IRS warns change to grantor trust could be taxable gift

 

The IRS has held in new Chief Counsel Advice (CCA 202352018) that the addition of a tax reimbursement clause to an existing grantor trust would result in a taxable gift to the grantor from the beneficiaries of the trust.

 

In this instance, the grantor established a trust for the benefit of his child and the child’s issue. The grantor retained certain powers over the trust that resulted in the trust being classified as a grantor trust, and all of the income of the trust was taxed to the grantor. The following year, the trustee petitioned a state court to modify the terms of the trust in order to allow the trustee the discretion to reimburse the grantor for the income tax liability, which resulted in the grantor’s  trust income being included in the grantor’s taxable income. 

 

Contrary to previous private letter rulings, the IRS concluded that this modification to the terms of the trust would result in a gift by the beneficiaries to the grantor of the trust, and that gift tax would apply to the entire value of the property if the interest transferred is not susceptible to measurement. This would be an unusual circumstance, and the CCA does not give much detail regarding the facts of this case.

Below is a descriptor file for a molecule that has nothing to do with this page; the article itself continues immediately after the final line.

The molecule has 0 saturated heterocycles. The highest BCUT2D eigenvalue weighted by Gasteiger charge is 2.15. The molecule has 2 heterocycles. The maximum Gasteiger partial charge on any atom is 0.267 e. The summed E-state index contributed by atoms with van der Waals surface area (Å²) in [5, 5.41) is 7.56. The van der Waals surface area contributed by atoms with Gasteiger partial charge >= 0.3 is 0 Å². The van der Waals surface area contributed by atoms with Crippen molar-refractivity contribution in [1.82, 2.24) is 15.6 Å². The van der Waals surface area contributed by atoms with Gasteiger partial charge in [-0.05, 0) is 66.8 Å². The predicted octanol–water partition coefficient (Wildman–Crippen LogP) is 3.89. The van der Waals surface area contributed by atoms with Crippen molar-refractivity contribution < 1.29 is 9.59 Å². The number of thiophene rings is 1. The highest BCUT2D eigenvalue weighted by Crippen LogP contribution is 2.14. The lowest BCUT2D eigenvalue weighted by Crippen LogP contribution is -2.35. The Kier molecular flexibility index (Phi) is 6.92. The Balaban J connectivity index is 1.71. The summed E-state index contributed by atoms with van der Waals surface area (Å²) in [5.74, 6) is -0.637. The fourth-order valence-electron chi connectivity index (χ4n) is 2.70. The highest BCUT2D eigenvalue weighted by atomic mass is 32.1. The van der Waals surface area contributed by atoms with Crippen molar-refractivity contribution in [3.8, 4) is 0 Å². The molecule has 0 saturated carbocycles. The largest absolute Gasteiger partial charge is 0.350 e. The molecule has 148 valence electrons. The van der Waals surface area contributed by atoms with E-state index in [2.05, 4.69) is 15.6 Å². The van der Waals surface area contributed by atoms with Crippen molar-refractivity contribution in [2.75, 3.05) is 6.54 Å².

More commonly, if the grantor of the trust no longer wants to pay income tax on the trust income, the grantor would relinquish the power over the trust, which would result in the trust being considered a grantor trust. From the facts presented, it is not clear if this modification of the trust terms was the result of the grantor’s intention to relinquish his grantor powers. Alternatively, the trust could have decanted to another state where state law provides that trustees have a statutory right to reimburse the grantor for income taxes paid on trust income. More generally, a grantor’s obligation to pay the income tax of the trust can be considered a nontaxable benefit to the beneficiaries of the trust. 

 

Whether this results in litigation and what the courts have to say on this situation will be closely watched. Taxpayers who are grantors of trusts where they pick up trust income when determining their income tax liability need to take into account this change in the IRS’s position on this issue.  

 

Grant Thornton Insight

Grantors should evaluate all possible tax impacts on themselves, the trust, and beneficiaries when considering terminating the burden of the tax reimbursement. The beneficiaries in this case appear to have refrained from objecting to this change. The advice does not address the remainder of the trust beneficiaries’ possible gifts and how the beneficiaries would be treated if some of the beneficiaries objected to the change in trust terms. Since the power in this case is discretionary by the trustee, how a possible gift is valued will be a difficult discussion.   

 

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